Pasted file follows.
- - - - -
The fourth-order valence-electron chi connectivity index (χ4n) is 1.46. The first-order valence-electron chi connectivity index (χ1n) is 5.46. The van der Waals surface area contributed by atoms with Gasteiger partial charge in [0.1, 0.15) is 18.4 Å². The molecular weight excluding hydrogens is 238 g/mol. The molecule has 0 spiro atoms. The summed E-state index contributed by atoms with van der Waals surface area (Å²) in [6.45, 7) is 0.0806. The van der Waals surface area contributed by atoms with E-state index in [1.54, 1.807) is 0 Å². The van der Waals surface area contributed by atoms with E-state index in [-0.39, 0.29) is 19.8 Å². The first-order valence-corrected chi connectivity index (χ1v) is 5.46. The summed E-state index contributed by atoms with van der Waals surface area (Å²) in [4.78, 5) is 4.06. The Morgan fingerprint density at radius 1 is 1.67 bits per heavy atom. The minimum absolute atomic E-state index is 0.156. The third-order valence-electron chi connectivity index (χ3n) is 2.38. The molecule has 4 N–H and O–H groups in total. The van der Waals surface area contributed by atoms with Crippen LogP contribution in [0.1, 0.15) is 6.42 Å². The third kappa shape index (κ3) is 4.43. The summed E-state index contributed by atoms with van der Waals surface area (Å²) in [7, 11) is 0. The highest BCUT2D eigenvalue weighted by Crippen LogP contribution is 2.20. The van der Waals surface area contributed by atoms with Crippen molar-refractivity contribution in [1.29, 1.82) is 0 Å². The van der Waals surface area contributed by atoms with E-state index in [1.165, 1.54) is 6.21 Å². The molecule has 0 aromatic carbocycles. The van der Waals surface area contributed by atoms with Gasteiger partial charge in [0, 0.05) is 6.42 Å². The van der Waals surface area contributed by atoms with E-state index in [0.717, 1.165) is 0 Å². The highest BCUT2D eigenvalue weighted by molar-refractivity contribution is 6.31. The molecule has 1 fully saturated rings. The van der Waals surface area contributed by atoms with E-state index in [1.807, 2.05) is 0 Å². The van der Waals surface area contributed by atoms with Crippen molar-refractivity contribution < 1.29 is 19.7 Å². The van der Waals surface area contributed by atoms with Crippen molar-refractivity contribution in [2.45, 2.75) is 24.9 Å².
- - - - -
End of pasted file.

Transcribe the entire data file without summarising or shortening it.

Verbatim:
The fourth-order valence-electron chi connectivity index (χ4n) is 1.46. The first-order valence-electron chi connectivity index (χ1n) is 5.46. The van der Waals surface area contributed by atoms with Gasteiger partial charge in [0.1, 0.15) is 18.4 Å². The molecular weight excluding hydrogens is 238 g/mol. The molecule has 0 spiro atoms. The summed E-state index contributed by atoms with van der Waals surface area (Å²) in [6.45, 7) is 0.0806. The van der Waals surface area contributed by atoms with E-state index in [1.54, 1.807) is 0 Å². The van der Waals surface area contributed by atoms with E-state index in [-0.39, 0.29) is 19.8 Å². The first-order valence-corrected chi connectivity index (χ1v) is 5.46. The summed E-state index contributed by atoms with van der Waals surface area (Å²) in [4.78, 5) is 4.06. The Morgan fingerprint density at radius 1 is 1.67 bits per heavy atom. The minimum absolute atomic E-state index is 0.156. The third-order valence-electron chi connectivity index (χ3n) is 2.38. The molecule has 4 N–H and O–H groups in total. The van der Waals surface area contributed by atoms with Crippen LogP contribution in [0.1, 0.15) is 6.42 Å². The third kappa shape index (κ3) is 4.43. The summed E-state index contributed by atoms with van der Waals surface area (Å²) in [7, 11) is 0. The highest BCUT2D eigenvalue weighted by Crippen LogP contribution is 2.20. The van der Waals surface area contributed by atoms with Crippen molar-refractivity contribution in [1.29, 1.82) is 0 Å². The van der Waals surface area contributed by atoms with E-state index in [1.165, 1.54) is 6.21 Å². The molecule has 0 aromatic carbocycles. The van der Waals surface area contributed by atoms with Gasteiger partial charge in [0, 0.05) is 6.42 Å². The van der Waals surface area contributed by atoms with E-state index in [0.717, 1.165) is 0 Å². The highest BCUT2D eigenvalue weighted by molar-refractivity contribution is 6.31. The molecule has 1 fully saturated rings. The van der Waals surface area contributed by atoms with E-state index in [1.807, 2.05) is 0 Å². The van der Waals surface area contributed by atoms with Crippen molar-refractivity contribution < 1.29 is 19.7 Å². The van der Waals surface area contributed by atoms with Crippen molar-refractivity contribution in [2.45, 2.75) is 24.9 Å².